Finally, there is the service economy. As many defenders of off‐shoring have pointed out, even if Apple produces most of its products in China, a lot of the value‐added stays in the U.S. Apple sales create jobs for workers in retail stores, warehouses, and shipping, as well as a relative handful of elite software and hardware designer jobs, not to mention corporate profits.
Swell, but in the absence of a labor movement, or higher minimum wages, or other pressure for decent retailing wages, the service economy is turning into a Wal‐Mart economy, where domestic service jobs that are created mostly pay lousy wages.
These alarming job trends were not caused by the financial collapse that began in 2007. Rather, the prolonged recession revealed deep structural changes in the U.S. economy that reflect a gross imbalance between a corporate elite and ordinary working people.
So if you want to know why the Democratic Party did so badly in the 2010 midterms, it's because the administration lacked a plausible story about how to alter these basic dynamics. And it lacked that story because it was unwilling to challenge the corporate business model that disdains American workers. In light of that reality, the latest gestures by the president to show the business elite just what a good fellow he is are not just disappointing, but they are foolish politics.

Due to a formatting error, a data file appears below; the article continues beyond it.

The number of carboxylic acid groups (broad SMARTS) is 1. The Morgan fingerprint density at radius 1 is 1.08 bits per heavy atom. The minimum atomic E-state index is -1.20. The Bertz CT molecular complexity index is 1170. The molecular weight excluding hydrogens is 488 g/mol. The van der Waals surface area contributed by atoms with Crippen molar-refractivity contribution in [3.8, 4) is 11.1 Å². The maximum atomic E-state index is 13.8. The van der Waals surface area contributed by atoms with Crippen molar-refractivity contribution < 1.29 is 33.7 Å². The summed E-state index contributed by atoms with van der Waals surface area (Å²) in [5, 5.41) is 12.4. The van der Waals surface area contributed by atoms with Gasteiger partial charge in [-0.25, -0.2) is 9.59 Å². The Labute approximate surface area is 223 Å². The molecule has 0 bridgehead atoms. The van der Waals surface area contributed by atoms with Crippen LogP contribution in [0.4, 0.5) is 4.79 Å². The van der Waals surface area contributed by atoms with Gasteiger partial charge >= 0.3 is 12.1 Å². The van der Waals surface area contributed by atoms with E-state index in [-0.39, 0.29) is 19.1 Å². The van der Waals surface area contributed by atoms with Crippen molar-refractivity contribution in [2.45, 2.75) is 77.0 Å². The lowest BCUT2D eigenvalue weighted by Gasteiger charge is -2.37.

The president's approval ratings may be up slightly in the wake of the Tucson shootings. The attack gave Obama an opening to shame the Republicans for their shrill partisanship and to model civility. But high‐minded gestures will not cure the jobs crisis. The 2012 election will be won or lost in the industrial heartland, where states like Michigan, Ohio, Wisconsin, Missouri, and Pennsylvania are devastated from the recession, and whose jobs are not coming back as long as current policies continue.
There is a whole other strategy available for dealing with the jobs crisis — a constructive economic nationalism. But neither the White House nor the Republican opposition is offering it.
Robert Kuttner is co‐editor of The American Prospect and a senior fellow at Demos. His latest book is A Presidency in Peril.